Blondie#2 -> RE: Dani de Moron hand position (Oct. 7 2014 10:50:37)
My finger doesn't have pain, it just doesn't wanna do what I tell it to do, and the I fingert twitches if I rest my middle finger on the string, I'm trying to do as little planting as possible with the m finger, which is really hard cuz I've always practice planting.
And alternating imim arpeggio is hard cuz the i does a plucking motion when m plays, so it's really hard to do imim cuz the i is going iiiiiiii all the time.
Ok so we have already discussed your issue a few times:
With a movement disorder like this, your brain's map of I and M is messed up, and overlapping when it should be clear and distinct. When I had this problem my I finger wouldn't just twitch or do a plucking motion when I played M, it actually curled tightly into my palm, much worse than your problem.
I do not think that Dani's wrist position is relevant and trying to copy it will probably be a dead end for you assuming you have a comfortable position already
actually this isn't a 'flamenco technique' issue at all and a good place for advice would be the Facebook group Elie mentioned in one of the previous threads.
Basically, you need retrain I and M to work independently - pluck single notes slowly just with I, free stroke, using a metronome & ensuring you let it return and feel it empty of tension completely each time. Make sure I is not interfering with any other fingers. Actually check this out with A finger too.
Then try it the same with M finger but this is the critical bit - set the metronome at a speed at which you can pluck and return/relax M without *any* unwanted movement in I, not even the slightest twitch. You will need to calibrate that and you keep moving the metronome down until you get there, could be one note per second or even slower, that's your threshold. Don't plant.
Once you have that speed, you stay there for a couple of of weeks working on that exercise. Then, as planting is an issue, try the exercise with a small amount preparation/planting. So lets say you are plucking freely with M at one note every two seconds and metronome is clicking every second ; well now try preparing M on the string every click in between your pluck so you are going: plant-pluck-plant-pluck against the metronome click.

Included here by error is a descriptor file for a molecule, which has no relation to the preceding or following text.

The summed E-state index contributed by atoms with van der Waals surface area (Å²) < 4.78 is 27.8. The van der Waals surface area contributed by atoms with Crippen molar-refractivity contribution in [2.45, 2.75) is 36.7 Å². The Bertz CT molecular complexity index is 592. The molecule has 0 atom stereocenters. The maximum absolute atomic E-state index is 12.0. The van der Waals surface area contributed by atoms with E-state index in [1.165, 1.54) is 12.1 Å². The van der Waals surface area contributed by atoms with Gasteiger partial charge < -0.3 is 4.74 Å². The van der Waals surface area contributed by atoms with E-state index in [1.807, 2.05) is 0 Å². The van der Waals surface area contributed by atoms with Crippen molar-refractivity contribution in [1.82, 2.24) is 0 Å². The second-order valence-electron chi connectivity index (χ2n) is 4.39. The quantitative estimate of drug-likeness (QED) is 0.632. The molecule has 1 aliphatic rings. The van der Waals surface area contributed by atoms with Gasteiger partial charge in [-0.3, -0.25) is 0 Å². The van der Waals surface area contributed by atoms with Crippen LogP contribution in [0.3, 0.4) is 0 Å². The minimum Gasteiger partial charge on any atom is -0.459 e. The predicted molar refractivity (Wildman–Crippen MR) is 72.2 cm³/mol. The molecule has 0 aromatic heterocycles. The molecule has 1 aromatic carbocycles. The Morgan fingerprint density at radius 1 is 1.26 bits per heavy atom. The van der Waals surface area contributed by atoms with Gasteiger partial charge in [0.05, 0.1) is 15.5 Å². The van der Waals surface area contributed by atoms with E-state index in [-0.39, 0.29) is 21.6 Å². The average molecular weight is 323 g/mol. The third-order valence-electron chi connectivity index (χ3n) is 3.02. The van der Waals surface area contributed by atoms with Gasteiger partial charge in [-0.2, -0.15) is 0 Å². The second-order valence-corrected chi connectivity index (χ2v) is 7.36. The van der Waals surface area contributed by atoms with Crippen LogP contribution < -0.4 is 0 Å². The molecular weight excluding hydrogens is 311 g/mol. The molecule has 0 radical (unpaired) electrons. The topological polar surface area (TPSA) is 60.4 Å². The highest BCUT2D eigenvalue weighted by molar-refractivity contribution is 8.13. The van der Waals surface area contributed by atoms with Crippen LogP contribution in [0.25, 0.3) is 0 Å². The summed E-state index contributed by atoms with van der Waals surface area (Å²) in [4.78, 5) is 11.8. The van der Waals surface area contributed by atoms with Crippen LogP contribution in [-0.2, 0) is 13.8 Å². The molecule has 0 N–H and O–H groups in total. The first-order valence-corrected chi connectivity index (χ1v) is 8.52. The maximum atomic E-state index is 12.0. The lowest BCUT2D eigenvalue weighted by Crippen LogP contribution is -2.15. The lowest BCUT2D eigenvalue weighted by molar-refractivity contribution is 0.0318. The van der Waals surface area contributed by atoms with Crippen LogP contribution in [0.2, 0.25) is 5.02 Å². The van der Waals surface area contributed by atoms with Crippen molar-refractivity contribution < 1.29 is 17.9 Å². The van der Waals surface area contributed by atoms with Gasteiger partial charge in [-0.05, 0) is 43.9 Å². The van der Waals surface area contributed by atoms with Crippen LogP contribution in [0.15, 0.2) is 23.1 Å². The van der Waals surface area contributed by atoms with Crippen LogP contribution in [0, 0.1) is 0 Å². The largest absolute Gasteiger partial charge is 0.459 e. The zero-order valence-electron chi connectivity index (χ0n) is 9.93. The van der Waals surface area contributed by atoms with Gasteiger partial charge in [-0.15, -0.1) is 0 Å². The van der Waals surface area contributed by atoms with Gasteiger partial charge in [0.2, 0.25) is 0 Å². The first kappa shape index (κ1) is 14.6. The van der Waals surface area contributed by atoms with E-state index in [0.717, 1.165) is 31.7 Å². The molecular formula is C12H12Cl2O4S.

Hopefully that makes sense.
Do this for a couple of weeks before notching it up slightly and repeat for another couple of weeks always staying below threshold.
Try it with rest stroke too, though free stroke is more important.
Once you have worked on that and are making good progress (couple of months maybe) you start to introduce complexity - IM and MA alternations, with the same principles, then different arpeggio combos but again this has to be done slowly (the Giuliani 120 right hand studies are good for this, the Berg edition is excellent).
Trying to play repertoire or anything more complicated will simply ingrain the problem you already have, it is like playing a stuck record, the needle will keep following the wrong path and if anything just consolidate that wrong path.
You need a lot of patience to retrain and resolve this, but it is certainly possible. I am sure Orson will chip in, he has some valuable thoughts/experience on this too.
That's a basic outline, there are lots of little things and tricks to help things but I am a slow typist.
HTH and by the way this methodology has been published in a paper by Sakai called Slow Down Therapy, I can send you a copy if you like.